A pleasing romantic-comedy peppered with cultural tension, Apolitical Romance wastes little time in getting to the ‘meet cute’ that is necessary for its central dynamic. Yu-Cheng (Bryan Chang Shu-hao) is a mid-level Taipei tourist board employee who has been tasked with writing a manual to cover the differences in social etiquette between Taiwan and mainland China. Not knowing anyone from the mainland, Yu-Cheng has put together a draft full of assumptions which is rubbished by his boss, then given a week to deliver a new version. Sitting down to dinner at a night market dumpling stall, he encounters Qin Lang (Huang Lu), a brash tourist from Beijing who is searching for her grandmother’s childhood sweetheart whom she lost contact with once he was conscripted into Chiang Kai-shek’s Kuomintang troops in the 1940s. A mutually beneficial exchange is soon arranged: Yu-Cheng offers to help her on the condition that she helps him with his work assignment. However, the two are seemingly complete opposites, with Yu-Cheng being a model of polite reserve while Qin is outspoken and impatient. As she does not have a hotel reservation, she ends up staying at Yu-Cheng’s apartment and is soon ridiculing his collection of childhood memorabilia, although romantic feelings soon emerge.
This promising debut feature from Hsieh Chun-yi handles its politics as lightly as its romance and relies heavily on the charms of its leads whose engaging chemistry overcomes the general predictability of the culture clash scenario. Familiar to the art-house crowd from her intensely demanding roles as a kidnapped college graduate in Blind Mountain (2007) and a dissatisfied youth in She, a Chinese (2009), indie star Huang here shows considerable flair for comedy while still creating a wholly credible, sometimes contradictory character. As with most romantic-comedies, Apolitical Romance is at its best when its protagonists are sparring with one another, with the respective citizenships of the mismatched pair leading to some amusing exchanges that are riddled with stereotypes and misperceptions. Qin often behaves in the manner of the dreaded mainland tourist in that she clashes with the locals over how to speak Mandarin, refers to Taiwan as a ‘province’, and starts singing the anthem of the Chinese Communist Party while visiting Chiang Kai-shek Memorial Hall. However, her heartfelt determination gradually wins over the more diplomatic Yu-Cheng, who in turn impresses Qin with his resourcefulness, even if it takes her a while to see past his ‘timid’ nature in order to appreciate his efficiency.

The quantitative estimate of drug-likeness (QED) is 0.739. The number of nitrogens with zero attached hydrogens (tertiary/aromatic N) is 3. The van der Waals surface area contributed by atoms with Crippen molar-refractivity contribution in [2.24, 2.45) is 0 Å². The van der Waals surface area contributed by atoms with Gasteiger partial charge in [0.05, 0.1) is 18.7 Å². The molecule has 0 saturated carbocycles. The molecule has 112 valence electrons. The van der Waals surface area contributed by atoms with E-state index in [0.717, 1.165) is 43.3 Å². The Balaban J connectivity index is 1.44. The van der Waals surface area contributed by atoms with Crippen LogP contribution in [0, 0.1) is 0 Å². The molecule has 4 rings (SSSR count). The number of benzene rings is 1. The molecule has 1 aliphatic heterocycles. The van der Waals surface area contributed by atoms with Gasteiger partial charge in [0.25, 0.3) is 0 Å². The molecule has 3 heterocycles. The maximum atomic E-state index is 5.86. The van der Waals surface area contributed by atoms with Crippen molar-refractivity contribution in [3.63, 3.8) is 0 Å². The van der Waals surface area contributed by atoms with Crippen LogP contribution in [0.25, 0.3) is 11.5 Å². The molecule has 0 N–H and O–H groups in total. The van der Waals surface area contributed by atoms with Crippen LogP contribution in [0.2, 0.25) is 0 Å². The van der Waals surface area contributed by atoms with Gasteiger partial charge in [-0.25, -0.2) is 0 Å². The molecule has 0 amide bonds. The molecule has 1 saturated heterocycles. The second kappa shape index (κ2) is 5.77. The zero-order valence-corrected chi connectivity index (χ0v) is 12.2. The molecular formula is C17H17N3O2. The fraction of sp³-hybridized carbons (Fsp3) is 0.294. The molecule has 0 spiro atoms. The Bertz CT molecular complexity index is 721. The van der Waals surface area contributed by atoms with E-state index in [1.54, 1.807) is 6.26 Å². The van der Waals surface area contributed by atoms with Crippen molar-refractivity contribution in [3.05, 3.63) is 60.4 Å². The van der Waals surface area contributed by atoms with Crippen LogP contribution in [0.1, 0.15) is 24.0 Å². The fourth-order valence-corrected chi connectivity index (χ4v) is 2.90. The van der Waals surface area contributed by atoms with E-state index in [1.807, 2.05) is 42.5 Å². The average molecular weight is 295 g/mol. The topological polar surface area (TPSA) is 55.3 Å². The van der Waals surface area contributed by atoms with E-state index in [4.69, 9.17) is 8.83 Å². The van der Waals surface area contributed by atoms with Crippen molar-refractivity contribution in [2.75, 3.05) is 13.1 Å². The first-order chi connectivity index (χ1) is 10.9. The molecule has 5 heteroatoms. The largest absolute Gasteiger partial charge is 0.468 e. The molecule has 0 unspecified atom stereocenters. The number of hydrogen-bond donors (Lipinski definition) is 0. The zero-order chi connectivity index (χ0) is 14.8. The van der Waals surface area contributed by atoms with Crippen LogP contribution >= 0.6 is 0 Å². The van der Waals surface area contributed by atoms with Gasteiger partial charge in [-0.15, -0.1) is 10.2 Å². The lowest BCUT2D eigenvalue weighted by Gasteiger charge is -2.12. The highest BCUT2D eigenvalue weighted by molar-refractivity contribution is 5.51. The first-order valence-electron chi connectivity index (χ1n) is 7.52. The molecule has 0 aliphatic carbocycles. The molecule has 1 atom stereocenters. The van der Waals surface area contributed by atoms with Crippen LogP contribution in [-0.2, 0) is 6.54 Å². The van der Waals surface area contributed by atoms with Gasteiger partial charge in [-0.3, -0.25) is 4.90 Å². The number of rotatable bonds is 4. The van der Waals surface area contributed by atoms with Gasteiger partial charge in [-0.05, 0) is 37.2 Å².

As is also the norm for the genre, the snappy pace slows to a crawl in the third act as Yu-Cheng and Qin struggle to acknowledge their feelings for one another due to a myriad of potential complications, but its not a particularly damaging shift as Apolitical Romance is never in danger of outstaying its welcome at a brief 88 minutes. Until this point, much of the film’s romantic mood comes from their meetings with various elderly couples – Qin has the name of her grandmother’s lost love, but not an address – who tell stories of how they fell for one another, personal narratives that are based on simple emotion yet also shaped by the political circumstances of their youth. Aside from the engaging performances, much of the film’s easy-going appeal is a result of Hsieh’s unfussy approach: cinematographer Jordan Schiele ensures that Taipei and surrounding locations look nice but never become overly touristic, while the characters reveal themselves casually rather than through emotional grandstanding. Apolitical Romance does not try to reinvent the rom-com wheel, but does show that popular genre can be a great way to diffuse potentially dicey cultural issues, especially when tackled by a pair of truly natural performers.
Apolitical Romance is showing on July 13 at Asia Society. The full schedule for NYAFF 2014 can be found here.